Fossil remains of a previously unknown species of a crocodile-like "super salamander" that grew as long as a small car and was a top predator more than 200 million years ago have been found in southern Portugal, researchers announced Tuesday.
The species grew up to two metres in length and lived in lakes and rivers, University of Edinburgh researchers said.
The team said the species, given the name Metoposaurus algarvensis, was part of a wider group of primitive amphibians that were widespread at the time but became extinct. They are the ancestors of modern amphibians such as frogs, and are believed by paleontologists to have lived at the same time the dinosaurs began their dominance.
Steve Brusatte of the University of Edinburgh's School of GeoSciences, who led the study, said the new species, which had hundreds of sharp teeth, is "weird compared to anything today."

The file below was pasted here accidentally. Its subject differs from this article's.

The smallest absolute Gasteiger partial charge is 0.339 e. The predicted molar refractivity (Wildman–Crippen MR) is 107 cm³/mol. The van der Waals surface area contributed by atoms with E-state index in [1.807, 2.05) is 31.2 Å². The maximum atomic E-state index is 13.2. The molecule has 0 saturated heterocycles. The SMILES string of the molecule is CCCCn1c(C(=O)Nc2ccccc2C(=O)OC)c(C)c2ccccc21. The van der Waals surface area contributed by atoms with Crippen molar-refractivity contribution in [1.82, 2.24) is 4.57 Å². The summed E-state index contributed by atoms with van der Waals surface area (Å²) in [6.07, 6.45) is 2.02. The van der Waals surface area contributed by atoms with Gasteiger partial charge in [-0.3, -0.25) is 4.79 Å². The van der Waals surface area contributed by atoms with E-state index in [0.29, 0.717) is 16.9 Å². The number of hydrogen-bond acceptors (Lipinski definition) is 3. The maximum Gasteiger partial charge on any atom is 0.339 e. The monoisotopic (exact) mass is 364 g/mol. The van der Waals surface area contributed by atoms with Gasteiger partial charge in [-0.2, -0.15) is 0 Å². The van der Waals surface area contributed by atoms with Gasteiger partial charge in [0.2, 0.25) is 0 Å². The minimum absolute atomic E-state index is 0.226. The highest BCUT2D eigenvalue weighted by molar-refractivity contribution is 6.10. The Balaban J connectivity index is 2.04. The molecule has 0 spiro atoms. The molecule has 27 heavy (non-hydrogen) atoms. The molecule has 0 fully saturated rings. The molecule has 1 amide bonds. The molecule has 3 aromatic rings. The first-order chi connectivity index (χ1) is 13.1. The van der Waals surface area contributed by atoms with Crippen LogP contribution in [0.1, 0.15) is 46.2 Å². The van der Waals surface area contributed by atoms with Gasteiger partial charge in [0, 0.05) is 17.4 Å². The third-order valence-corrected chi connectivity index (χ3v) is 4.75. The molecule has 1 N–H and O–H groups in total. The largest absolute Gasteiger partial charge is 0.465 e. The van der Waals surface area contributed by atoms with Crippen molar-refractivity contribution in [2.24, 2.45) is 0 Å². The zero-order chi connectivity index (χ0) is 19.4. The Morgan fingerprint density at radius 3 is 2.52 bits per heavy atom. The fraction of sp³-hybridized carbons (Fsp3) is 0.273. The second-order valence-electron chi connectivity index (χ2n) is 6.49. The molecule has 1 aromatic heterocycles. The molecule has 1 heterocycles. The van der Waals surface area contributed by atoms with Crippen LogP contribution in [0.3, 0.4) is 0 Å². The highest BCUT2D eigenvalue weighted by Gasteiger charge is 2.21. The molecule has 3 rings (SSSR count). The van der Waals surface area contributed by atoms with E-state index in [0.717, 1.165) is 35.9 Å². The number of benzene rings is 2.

It was at the top of the food chain, feeding mainly on fish, but it was also a danger for newly appeared dinosaurs and mammals that strayed too near the water, Brusatte said.
The team says the find establishes that this group of amphibians lived in a more diverse geographic area than had been thought.
The dig began in 2009 and took several years. The "super salamander" bones were uncovered in a half-metre-thick layer of rock in a hillside that is "chock-full" of bones, Brusatte said. The team hopes to raise funds to continue excavating the site.